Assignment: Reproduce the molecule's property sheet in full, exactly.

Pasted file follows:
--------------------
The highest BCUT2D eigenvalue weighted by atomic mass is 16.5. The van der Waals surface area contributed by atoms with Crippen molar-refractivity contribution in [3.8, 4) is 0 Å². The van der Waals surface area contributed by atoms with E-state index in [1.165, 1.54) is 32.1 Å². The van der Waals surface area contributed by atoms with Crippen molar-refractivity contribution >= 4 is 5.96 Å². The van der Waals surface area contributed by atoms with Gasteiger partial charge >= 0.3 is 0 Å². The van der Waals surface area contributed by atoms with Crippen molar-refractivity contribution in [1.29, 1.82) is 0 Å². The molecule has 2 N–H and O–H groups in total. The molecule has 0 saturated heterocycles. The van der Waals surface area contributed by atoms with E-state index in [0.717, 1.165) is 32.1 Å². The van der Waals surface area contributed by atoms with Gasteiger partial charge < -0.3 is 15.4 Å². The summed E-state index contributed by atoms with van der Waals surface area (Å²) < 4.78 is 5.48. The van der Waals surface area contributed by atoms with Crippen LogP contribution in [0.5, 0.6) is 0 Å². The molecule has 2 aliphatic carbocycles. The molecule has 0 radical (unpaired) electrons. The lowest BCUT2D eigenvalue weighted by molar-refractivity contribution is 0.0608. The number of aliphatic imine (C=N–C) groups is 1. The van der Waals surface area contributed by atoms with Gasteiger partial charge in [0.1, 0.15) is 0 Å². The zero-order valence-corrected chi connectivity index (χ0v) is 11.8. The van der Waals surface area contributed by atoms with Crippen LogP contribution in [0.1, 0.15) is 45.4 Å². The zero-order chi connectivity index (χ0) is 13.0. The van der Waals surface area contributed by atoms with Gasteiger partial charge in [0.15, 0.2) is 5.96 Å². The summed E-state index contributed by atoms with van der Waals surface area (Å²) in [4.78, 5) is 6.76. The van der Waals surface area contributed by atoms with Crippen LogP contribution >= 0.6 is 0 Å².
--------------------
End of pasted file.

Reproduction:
The highest BCUT2D eigenvalue weighted by atomic mass is 16.5. The van der Waals surface area contributed by atoms with Crippen molar-refractivity contribution in [3.8, 4) is 0 Å². The van der Waals surface area contributed by atoms with E-state index in [1.165, 1.54) is 32.1 Å². The van der Waals surface area contributed by atoms with Crippen molar-refractivity contribution >= 4 is 5.96 Å². The van der Waals surface area contributed by atoms with Gasteiger partial charge >= 0.3 is 0 Å². The van der Waals surface area contributed by atoms with Crippen molar-refractivity contribution in [1.29, 1.82) is 0 Å². The molecule has 2 N–H and O–H groups in total. The molecule has 0 saturated heterocycles. The van der Waals surface area contributed by atoms with E-state index in [0.717, 1.165) is 32.1 Å². The van der Waals surface area contributed by atoms with Gasteiger partial charge < -0.3 is 15.4 Å². The summed E-state index contributed by atoms with van der Waals surface area (Å²) < 4.78 is 5.48. The van der Waals surface area contributed by atoms with Crippen LogP contribution in [0.5, 0.6) is 0 Å². The molecule has 2 aliphatic carbocycles. The molecule has 0 radical (unpaired) electrons. The lowest BCUT2D eigenvalue weighted by molar-refractivity contribution is 0.0608. The number of aliphatic imine (C=N–C) groups is 1. The van der Waals surface area contributed by atoms with Gasteiger partial charge in [0.1, 0.15) is 0 Å². The zero-order valence-corrected chi connectivity index (χ0v) is 11.8. The van der Waals surface area contributed by atoms with Crippen LogP contribution in [0.1, 0.15) is 45.4 Å². The zero-order chi connectivity index (χ0) is 13.0. The van der Waals surface area contributed by atoms with Gasteiger partial charge in [0.15, 0.2) is 5.96 Å². The summed E-state index contributed by atoms with van der Waals surface area (Å²) in [4.78, 5) is 6.76. The van der Waals surface area contributed by atoms with Crippen LogP contribution >= 0.6 is 0 Å².